The industry website www.canadianmortgagetrends.com noted that CAAMP said brokers had 25% of 2009 total market share, according to their calculations. That could be due to two things: banks putting more reps on the street and banks realizing that low rates and market share are correlated.
It added the 2800 bank mobile mortgage reps will increase, putting more pressure on brokers. Brokers represent objectivity and choice, however, because brokers typically know and sell multiple lenders’ products. Hopefully lenders do not get carried away with “preferred broker” lists and destroy this edge, however.
“Lenders who use top 100 lists and the like are so excited by the “efficiencies” they create that they’re completely blinded to the effects these policies could have on the industry long term,” the website noted, adding unless things change, “volume pooling and submission desks could become essential for brokers who want to compete with bank reps for larger clients”.
That becomes a sharp contrast when compared with their U.S. counterparts, who have seen their share of mortgage broker collapses, the Deloitte report noted. Major banks such as JP Morgan Chase & Co. and Bank of America Corp, no longer sell mortgages through independent mortgage brokers after the subprime market imploded due to mortgages with unrealistic rate increases, inaccurate readings from credit rating agencies and lack of proper regulation.
In the U.S., the number of mortgage brokerage firms has contracted to 20,000 in 2010 from 54,000 in 2007, the report said. According to the U.S.-based National Association of Mortgage Brokers (NAMB), in 2006, mortgage brokers originated 65% of U.S. mortgages. They now originate a "previously inconceivable" 15%, the report says.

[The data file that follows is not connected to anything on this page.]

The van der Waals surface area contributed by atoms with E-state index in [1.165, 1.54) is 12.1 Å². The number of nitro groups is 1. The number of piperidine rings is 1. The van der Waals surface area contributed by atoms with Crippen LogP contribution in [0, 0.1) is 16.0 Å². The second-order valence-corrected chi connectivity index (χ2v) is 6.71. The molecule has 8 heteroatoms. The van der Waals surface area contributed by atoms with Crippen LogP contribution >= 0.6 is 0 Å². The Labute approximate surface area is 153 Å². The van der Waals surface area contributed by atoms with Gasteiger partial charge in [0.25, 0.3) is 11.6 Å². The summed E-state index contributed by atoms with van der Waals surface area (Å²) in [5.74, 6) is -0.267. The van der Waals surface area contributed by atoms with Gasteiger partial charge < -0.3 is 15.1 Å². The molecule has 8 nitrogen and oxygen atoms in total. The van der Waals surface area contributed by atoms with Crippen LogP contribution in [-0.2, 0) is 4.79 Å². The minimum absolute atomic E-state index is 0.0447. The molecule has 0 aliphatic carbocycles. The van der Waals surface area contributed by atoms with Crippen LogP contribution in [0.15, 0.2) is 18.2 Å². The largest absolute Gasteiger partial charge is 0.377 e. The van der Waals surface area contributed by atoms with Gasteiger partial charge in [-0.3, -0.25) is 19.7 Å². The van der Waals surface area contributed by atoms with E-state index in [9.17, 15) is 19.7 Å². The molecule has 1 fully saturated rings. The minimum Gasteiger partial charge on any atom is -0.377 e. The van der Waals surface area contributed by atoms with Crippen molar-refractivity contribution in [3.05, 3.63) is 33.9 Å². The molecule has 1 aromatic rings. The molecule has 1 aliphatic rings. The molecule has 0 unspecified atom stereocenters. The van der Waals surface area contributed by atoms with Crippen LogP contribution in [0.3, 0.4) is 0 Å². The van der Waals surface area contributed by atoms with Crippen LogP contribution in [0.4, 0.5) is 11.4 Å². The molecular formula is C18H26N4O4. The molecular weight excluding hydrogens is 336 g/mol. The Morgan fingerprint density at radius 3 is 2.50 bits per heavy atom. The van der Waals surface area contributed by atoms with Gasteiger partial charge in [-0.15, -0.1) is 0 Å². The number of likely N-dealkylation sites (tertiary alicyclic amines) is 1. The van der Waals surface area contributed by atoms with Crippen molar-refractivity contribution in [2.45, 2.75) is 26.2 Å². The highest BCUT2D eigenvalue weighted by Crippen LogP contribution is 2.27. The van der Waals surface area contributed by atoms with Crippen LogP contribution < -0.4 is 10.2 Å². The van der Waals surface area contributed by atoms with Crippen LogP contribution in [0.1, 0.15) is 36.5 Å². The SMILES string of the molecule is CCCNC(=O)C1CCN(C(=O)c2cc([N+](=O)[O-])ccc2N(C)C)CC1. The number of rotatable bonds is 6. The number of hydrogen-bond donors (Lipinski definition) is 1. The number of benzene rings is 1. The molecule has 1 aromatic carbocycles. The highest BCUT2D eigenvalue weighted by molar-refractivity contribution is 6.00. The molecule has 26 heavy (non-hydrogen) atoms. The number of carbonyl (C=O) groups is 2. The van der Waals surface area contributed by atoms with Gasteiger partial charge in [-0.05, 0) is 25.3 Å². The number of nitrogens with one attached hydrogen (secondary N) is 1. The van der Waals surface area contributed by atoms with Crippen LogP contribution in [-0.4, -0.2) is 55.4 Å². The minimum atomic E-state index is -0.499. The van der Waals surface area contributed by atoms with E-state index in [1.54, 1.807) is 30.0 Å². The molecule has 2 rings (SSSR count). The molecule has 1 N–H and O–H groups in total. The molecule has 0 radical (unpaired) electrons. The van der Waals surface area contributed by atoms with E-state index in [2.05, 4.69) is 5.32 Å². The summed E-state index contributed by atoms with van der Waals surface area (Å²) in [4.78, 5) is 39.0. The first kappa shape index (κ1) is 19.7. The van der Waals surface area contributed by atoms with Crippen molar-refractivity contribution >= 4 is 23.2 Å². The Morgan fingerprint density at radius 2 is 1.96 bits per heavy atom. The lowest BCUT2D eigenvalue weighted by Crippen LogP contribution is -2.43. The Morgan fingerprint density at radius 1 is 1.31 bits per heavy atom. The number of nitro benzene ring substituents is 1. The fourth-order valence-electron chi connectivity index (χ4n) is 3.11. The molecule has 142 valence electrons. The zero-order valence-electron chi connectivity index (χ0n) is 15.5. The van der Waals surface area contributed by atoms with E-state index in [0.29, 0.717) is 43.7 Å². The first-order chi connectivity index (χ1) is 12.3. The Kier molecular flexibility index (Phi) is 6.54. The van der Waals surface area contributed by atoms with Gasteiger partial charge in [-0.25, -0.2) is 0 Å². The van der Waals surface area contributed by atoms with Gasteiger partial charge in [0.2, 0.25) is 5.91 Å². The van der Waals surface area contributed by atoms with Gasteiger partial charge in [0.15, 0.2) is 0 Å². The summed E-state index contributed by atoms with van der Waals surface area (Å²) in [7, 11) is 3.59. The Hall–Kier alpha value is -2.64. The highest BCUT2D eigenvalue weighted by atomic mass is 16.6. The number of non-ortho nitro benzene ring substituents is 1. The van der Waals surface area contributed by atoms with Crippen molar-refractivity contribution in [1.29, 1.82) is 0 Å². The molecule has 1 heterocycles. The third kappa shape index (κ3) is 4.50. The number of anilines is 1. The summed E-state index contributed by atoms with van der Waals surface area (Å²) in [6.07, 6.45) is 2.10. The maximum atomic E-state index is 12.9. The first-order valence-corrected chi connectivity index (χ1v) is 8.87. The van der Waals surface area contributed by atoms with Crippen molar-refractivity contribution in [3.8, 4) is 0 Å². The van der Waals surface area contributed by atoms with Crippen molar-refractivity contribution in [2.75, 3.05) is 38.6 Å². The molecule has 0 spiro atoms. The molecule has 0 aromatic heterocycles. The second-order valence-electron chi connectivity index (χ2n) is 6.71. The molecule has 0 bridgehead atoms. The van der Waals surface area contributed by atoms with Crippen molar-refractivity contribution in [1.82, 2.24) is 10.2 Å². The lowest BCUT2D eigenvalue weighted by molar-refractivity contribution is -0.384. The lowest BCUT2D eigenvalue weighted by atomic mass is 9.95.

In Canada, however, the broker model has evolved from "a fragmented lender of last resort" to a legitimate option, the report says.
The Canadian lender distribution model in particular has undergone several changes over the last two decades, and while the landscape of lenders continues to shift, the mortgage broker channel remains a viable alternative to the major banks' branch and mobile mortgage sales forces (MMSF). According to the report, while mortgage market share trends for bank branches have steadily decreased (trends which are expected to continue), by contrast, they have modestly increased for mortgage brokers (they are expected to be flat into the future), and steadily increased for bank mobile sales forces (they are expected to continue).
“Canada could not be more different,” says Rob Galaski, Toronto-based senior manager of Deloitte’s corporate strategy practice. “In Canada, most of our lenders, particularly the major banks, have exhibited considerable restraint during the credit crisis and were much more conservative.”
“Over the last decade, there’s been a lot of speculation as to whether the brokerage channel is here to stay,” he says. “We’re finding that the broker channel in Canada is extremely stable and definitely a viable channel for all types of lenders, including the major banks. And, that’s a large contrast to what you find in the United States.”
Canada was largely shielded from the global credit crisis because of stricter mortgage lending rules and more conservative underwriting standards, according to the report. Meanwhile, the big six banks and monoline lenders like Home Capital Group Inc. continue to tap the mortgage broker channel to expand their business.
The future for the mortgage broker in Canada "remains positive" although the scenario anticipated five years ago that brokers will represent the majority of origination volume is “unlikely”, the report says. "The channel will continue to stabilize, settling at approximately one-third of mortgage origination dollar volume," it says.